With blogging, first impressions matter in a huge way. Every day, people are going to land on your blog and interact with it. To say this in a more direct manner, they are going to land on your blog and interact with YOU, either directly or indirectly. That experience can make a lasting impression on a visitor, but it can also make no impression at all.
We all make judgements about the blogs we visit every day. We gauge the value of the blog within seconds. The problem is that for the most part, we make those judgements without thinking about them. For that reason, we sometimes have a hard time putting our own blogs through the same analysis that we use when we look at blogs that belong to other people.
To help eliminate that problem, I want to focus on some subtleties, things that can lower the impact you make on a visitor:
1. Don’t have pillar content.
Almost every successful blog I know of has epic content that sets them apart from the pack. You need to have at least one incredible project, video, e-book, or blog post! If you don’t, I’m afraid it’s hard to not look like a beginner.
Think about it. Is there a blogger out there that you really respect and follow that doesn’t have epic content?
Make sure that a visitor to your blog can easily find your best stuff, no matter what page or post they land on. If they can’t find it, they will assume that you don’t have it.
2. Use too many elements in your sidebar.
Some blogs I’ve seen have no less than 300 items in their sidebar(s). Most of the time, the majority of the items are links to other sites. I understand why it’s done – the blogger who does this is usually trying to give to other bloggers that they like. Do it too much, and it looks like a newbie move.
3. Have design from 1999.
I personally wish that we lived in a world where design doesn’t matter. Why? Because I have no design skill. I wish that people would focus 100% on my writing. Unfortunately, they don’t. The way your site looks matters and matters more and more as time goes on.
4. Have too many categories for your content.
This is a very effective way to look like a blogging newbie so make sure you don’t forget about this one! Adding a new category for every post is a powerful, advanced newbie disclosure method.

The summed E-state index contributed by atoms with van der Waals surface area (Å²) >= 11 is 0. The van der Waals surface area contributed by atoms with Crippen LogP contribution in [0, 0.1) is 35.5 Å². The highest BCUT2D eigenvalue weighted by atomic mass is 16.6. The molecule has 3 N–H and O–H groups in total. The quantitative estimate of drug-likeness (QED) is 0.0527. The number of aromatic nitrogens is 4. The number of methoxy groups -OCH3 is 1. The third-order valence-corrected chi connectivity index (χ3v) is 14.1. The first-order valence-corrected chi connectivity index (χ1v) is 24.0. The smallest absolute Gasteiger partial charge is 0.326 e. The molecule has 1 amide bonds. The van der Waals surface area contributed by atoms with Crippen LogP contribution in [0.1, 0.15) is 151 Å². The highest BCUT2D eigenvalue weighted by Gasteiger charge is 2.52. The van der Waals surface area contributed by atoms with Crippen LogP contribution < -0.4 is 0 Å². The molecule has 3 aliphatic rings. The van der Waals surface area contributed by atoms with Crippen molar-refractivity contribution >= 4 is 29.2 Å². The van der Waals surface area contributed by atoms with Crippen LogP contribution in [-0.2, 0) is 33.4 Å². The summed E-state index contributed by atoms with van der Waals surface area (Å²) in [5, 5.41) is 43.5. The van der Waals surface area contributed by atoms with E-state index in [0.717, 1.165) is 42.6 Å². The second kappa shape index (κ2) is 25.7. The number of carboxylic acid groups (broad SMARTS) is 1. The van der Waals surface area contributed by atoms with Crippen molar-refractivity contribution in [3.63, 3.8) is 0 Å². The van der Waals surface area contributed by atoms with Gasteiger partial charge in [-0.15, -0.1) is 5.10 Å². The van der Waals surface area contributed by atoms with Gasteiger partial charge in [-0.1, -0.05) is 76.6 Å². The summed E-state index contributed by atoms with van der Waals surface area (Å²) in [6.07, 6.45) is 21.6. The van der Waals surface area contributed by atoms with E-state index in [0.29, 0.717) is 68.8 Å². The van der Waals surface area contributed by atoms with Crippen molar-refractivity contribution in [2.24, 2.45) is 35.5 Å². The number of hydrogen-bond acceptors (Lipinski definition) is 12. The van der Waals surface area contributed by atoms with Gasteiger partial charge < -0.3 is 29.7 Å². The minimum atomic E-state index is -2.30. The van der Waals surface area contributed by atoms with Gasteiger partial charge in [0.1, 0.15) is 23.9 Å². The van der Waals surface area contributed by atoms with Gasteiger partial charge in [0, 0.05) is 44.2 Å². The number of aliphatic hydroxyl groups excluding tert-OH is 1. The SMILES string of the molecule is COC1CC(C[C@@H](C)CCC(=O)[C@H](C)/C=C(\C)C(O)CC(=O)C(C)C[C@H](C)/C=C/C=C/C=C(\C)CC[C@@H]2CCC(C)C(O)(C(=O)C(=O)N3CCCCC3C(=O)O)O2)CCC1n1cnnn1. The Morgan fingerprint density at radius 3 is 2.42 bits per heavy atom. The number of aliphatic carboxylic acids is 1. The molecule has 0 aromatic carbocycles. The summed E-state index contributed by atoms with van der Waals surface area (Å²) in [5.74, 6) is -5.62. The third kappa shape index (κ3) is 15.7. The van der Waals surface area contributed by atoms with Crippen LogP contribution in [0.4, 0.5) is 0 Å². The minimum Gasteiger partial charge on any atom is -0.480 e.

I’ve seen blogs with over 100 categories. You don’t need 100 categories. I personally need to go through my categories and get rid like five of them.
5. Lack topical focus.
Change topics every time you post. Consult with your readers about what kind of things they would like to learn.
Most of us fall into this trap at one time or another so don’t beat yourself up over this one. But, if you have a lot of interests that don’t fit together, you should have more than one blog.
I should say that I believe that there are exceptions to this. Mommy bloggers, for example, are able to successfully navigate a variety of topics related to being a mom, but they all fit under one main thing: being a mom.
6. Spread yourself thin.
Social media makes it all too easy to take focus away from your blog. It’s your blog that matters the most. No technique or amount of effort will be effective with social media unless your blog is strong.
7. Use meaningless post titles.
Titles like ‘Another meaningless Monday’ (You’ll notice that I’m ignoring title case for a double-newbie-effect.) and ‘Life sucks again’ are my personal favorites for looking newbieish. (Is newbieish even a word? Hmm.. Is newbie even a word?)
8. Beg for attention.
I see sites that literally scream ‘I want attention’. They have widgets asking people to review them here, there, and everywhere else. I hate to say it but if you’re annoyed that you don’t get enough attention, you are probably focusing too much on yourself! Make it about your readers and things will turn around.
9. Post erratically.
This has been my achilles heel and I’m working to turn that around. I don’t have a problem creating content that people like but I tend to be somewhat erratic. I always gain more traction when I’m steady.
10. Run around begging for links.
The most tell-tale sign that you’re a newbie is running around asking high-level bloggers for links. We’ve all done it, so don’t feel bad or anything. But, this isn’t going to work and it kind of reveals that you don’t understand how things work.
Links happens because bloggers are trading value. Sometimes they are trading guest posts or if a guest post has enough value on its own, one blogger publishes it in exchange for a link.
If a piece of content is truly epic, it will get natural links from all over the place.
Focus on developing friendships and links will come.